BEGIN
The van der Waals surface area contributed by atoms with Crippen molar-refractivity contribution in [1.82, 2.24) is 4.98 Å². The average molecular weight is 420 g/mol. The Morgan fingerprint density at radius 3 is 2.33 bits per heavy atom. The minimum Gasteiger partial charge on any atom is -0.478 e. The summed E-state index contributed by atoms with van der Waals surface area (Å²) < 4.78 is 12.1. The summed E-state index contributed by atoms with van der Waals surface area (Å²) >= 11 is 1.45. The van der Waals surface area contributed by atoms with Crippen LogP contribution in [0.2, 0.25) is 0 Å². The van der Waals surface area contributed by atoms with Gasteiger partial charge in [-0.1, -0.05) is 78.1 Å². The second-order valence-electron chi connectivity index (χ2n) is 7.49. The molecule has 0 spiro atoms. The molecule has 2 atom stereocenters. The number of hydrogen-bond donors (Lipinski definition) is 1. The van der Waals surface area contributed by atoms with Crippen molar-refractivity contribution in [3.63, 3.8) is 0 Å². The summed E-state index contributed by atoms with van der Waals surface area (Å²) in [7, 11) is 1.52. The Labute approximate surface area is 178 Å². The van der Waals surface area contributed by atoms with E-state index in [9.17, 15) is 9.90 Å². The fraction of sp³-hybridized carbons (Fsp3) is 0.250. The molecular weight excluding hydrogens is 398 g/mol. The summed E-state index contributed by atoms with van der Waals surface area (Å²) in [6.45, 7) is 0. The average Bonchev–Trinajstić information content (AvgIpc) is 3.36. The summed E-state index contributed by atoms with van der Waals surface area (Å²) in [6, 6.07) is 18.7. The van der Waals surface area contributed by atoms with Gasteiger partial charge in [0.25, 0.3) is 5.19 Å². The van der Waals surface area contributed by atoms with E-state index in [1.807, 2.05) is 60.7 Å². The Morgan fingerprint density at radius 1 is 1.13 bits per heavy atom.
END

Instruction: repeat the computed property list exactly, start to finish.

The van der Waals surface area contributed by atoms with Crippen molar-refractivity contribution in [1.82, 2.24) is 4.98 Å². The average molecular weight is 420 g/mol. The Morgan fingerprint density at radius 3 is 2.33 bits per heavy atom. The minimum Gasteiger partial charge on any atom is -0.478 e. The summed E-state index contributed by atoms with van der Waals surface area (Å²) < 4.78 is 12.1. The summed E-state index contributed by atoms with van der Waals surface area (Å²) >= 11 is 1.45. The van der Waals surface area contributed by atoms with Crippen LogP contribution in [0.2, 0.25) is 0 Å². The van der Waals surface area contributed by atoms with Gasteiger partial charge in [-0.1, -0.05) is 78.1 Å². The second-order valence-electron chi connectivity index (χ2n) is 7.49. The molecule has 0 spiro atoms. The molecule has 2 atom stereocenters. The number of hydrogen-bond donors (Lipinski definition) is 1. The van der Waals surface area contributed by atoms with Crippen molar-refractivity contribution in [3.63, 3.8) is 0 Å². The summed E-state index contributed by atoms with van der Waals surface area (Å²) in [7, 11) is 1.52. The Labute approximate surface area is 178 Å². The van der Waals surface area contributed by atoms with E-state index in [9.17, 15) is 9.90 Å². The fraction of sp³-hybridized carbons (Fsp3) is 0.250. The molecular weight excluding hydrogens is 398 g/mol. The summed E-state index contributed by atoms with van der Waals surface area (Å²) in [6.45, 7) is 0. The average Bonchev–Trinajstić information content (AvgIpc) is 3.36. The summed E-state index contributed by atoms with van der Waals surface area (Å²) in [6, 6.07) is 18.7. The van der Waals surface area contributed by atoms with Gasteiger partial charge in [0.25, 0.3) is 5.19 Å². The van der Waals surface area contributed by atoms with E-state index in [1.807, 2.05) is 60.7 Å². The Morgan fingerprint density at radius 1 is 1.13 bits per heavy atom.